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How to Start a Worm Farm

Follow these 9 easy steps to produce your own fertilizer.

Looking for an inexpensive and easy way to fertilize your garden? Start a worm farm!

Whether you are looking for an environmentally-friendly hobby, a side hustle, or a way to boost your composting, worm farming (also known as vermiculture) is an excellent choice.

It doesn’t have to be a big to-do – you can start a worm farm indoors or outdoors, in large or small spaces.

Worm Farm Benefits

The #1 benefit is the worm poop!

Sure, it sounds gross. But ask anyone with any gardening knowledge, and they will tell that worm poop (aka vermicompost) is the go-to fertilizer. 

It improves soil structure and increases yield. Instead of paying for fertilizers, you can get this amazing nutrient-rich fertilizer easily with your own worm farm.

Plus, it is an earth-friendly way to get rid of food waste.

How to Start a Worm Farm in 9 Easy Steps

Starting a worm farm and maintaining it is easy. Once you get your inexpensive worm farm going, it takes little work and money to keep it going.

Here are the steps you need to start a worm farm and keep it producing nutrient-rich fertilizer (vermicompost).

1. Purchase the Building Supplies

You have two options for purchasing supplies to start a worm farm.

You can purchase a worm farm kit from a supplier. Or you can take the DIY route. 

The DIY route tends to be cheaper than buying a full kit, and the DIY steps are easy enough for even kids to do.

Here are the supplies you’ll need for a DIY worm farm.

  • Two rubber or plastic bins — one taller bin with a lid and a shorter, bottom bin without a lid
  • An electric drill 
  • A scrap of screen (window screens work if there is not any metal)
  • Waterproof glue
  • Newspaper
  • Trowel
  • Food scraps

2. Prepare Your Worm Farm Bins

Now that you’ve got your supplies, it’s time to start building and preparing your worm farm bins.

Here are instructions from the EPA:

  1. Drill a 1-inch hole about two inches from the top of the taller bin on one side. Drill another hole on the opposite side. Drill four 1/8-inch holes near the bottom corners of the bin.
  2. Cover each of the holes with vinyl screening and glue the screening in place with the waterproof glue. Be sure the glue is completely dry before continuing to the next step.
  3. Place the tall bin inside the short bin. Do NOT drill any holes in the short bin.

RELATED READ: 10 uses for diatomaceous earth in your garden

3. Get Some Worms

In addition to the above-listed supplies, you need worms, of course! You can purchase them online or at gardening centers or bait shops.

It is important to purchase the right kind of worms.

Experts recommend red wigglers, Eisenia fetida, for worm farms.

According to Modern Farmer, “Eisenia fetida, are the most common type of worm used for vermicomposting. […] You don’t need a lot to start a home worm bin. One pound of these guys is equivalent to 1,000 worms. They reproduce like crazy and regulate their numbers based on the amount of food available.”

4. Fill the Bin with Your Bedding Mixture

Before you place the worms in the bins, you need to fill the bin with bedding material.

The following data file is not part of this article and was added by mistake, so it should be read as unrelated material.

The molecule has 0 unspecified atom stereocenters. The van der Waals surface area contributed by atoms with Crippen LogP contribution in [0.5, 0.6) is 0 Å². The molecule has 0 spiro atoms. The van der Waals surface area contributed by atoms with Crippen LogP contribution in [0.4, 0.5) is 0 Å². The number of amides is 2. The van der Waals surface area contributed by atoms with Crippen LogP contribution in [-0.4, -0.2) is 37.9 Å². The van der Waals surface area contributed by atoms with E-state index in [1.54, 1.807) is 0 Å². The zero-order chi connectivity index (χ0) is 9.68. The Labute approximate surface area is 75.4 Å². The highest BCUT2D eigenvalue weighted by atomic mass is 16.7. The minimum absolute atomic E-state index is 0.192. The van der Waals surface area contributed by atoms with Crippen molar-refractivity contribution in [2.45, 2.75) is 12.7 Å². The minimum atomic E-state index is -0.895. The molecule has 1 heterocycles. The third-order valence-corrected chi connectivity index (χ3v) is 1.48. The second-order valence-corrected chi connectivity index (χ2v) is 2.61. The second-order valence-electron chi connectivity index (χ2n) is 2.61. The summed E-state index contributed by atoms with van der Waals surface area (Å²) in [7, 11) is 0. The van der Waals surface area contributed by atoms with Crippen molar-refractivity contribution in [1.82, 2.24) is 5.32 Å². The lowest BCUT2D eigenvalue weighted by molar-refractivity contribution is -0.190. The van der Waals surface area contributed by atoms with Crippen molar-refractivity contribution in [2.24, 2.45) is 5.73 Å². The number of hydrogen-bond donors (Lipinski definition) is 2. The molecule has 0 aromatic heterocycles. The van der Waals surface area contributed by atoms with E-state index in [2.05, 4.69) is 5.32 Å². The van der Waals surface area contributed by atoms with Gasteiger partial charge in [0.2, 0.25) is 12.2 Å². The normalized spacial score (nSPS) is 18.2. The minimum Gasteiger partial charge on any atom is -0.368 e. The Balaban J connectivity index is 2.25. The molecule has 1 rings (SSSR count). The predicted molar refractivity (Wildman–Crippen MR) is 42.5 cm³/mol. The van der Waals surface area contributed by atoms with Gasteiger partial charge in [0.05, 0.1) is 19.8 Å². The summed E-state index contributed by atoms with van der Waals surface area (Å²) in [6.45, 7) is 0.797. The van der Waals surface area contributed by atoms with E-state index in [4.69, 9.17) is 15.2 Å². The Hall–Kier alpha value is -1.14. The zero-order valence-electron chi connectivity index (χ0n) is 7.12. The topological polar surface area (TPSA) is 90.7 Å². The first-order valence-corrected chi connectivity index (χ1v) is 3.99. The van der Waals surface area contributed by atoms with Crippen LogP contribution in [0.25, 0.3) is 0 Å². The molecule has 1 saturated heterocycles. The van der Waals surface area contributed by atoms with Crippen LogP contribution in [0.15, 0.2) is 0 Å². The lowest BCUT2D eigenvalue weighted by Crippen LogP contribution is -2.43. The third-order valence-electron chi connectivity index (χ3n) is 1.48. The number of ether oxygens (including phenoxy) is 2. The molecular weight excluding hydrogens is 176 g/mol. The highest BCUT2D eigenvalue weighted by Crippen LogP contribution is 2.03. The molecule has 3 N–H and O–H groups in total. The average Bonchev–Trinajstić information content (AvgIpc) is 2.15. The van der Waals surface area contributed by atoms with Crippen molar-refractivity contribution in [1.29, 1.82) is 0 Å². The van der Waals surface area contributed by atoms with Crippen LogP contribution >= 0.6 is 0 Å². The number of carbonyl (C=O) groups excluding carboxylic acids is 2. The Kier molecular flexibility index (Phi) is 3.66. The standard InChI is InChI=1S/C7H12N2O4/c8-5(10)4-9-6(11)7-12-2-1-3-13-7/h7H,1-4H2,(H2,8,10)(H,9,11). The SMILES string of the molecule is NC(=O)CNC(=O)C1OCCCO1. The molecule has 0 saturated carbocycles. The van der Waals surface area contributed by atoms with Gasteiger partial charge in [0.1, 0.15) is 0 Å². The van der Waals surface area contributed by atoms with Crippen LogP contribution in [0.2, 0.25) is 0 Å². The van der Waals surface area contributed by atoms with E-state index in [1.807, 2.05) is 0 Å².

Add several moistened strips of newspaper and some soil. You can also use torn-up corrugated cardboard. 

5. Add the Worms

Once the bedding is ready, it’s time to add your worms.

You want to add your worms to the bedding mixture in the bins and let them get used to their new environment for a day before you implement feeding.

6. Feed the Worms

Now you’re ready to start feeding your worms.

The good news is that it is easy to do and requires nothing extra from you – except the scraps from your table.

Food scraps, such as vegetables, fruit, and coffee grounds, make good worm food.

Note – Avoid animal by-products (fat, bone, dairy, meat, waste), citrus fruits, onions, and garlic.

7. Tuck in the Worms

Once you’ve added food scraps to your worm bin, you need to tuck the worms in.

To do so, place a piece of wet newspaper on the top of the bedding where the worms have buried themselves. Add more rolled up, moist newspaper along the edges.

This will keep the fruit flies away and keep the worms in.

RELATED READ: The ultimate raised garden bed?

8. Let the Magic Happen

At this point, you get to sit back, relax, and let the worms work their magic.

Give them a few days and then watch as they eat their weight in food scraps. 

For example, if you put one pound of worms in your bin, they’ll eat about a pound of food scraps a day. 

Add food scraps every few days. You want to be sure to add food when their food disappears.

9. Harvest the Compost

Your worms aren’t just eating – they are working to make vermicompost.

You’ll know their work is done when you notice it in the bin. It looks like dark brown coffee grounds. 

To harvest the vermicompost, you’ll want to lure the worms to one side of the bin. Continue feeding them on this side.

Once all the worms are on one side, harvest the compost on the other side and use it in pots, your garden, or sprinkle it across your yard.

After you’ve harvested the vermicompost, you can start the process again. 

As long as you keep the bin ventilated and provide moist bedding and a steady diet of food scraps, your worm farm will continue to flourish. 

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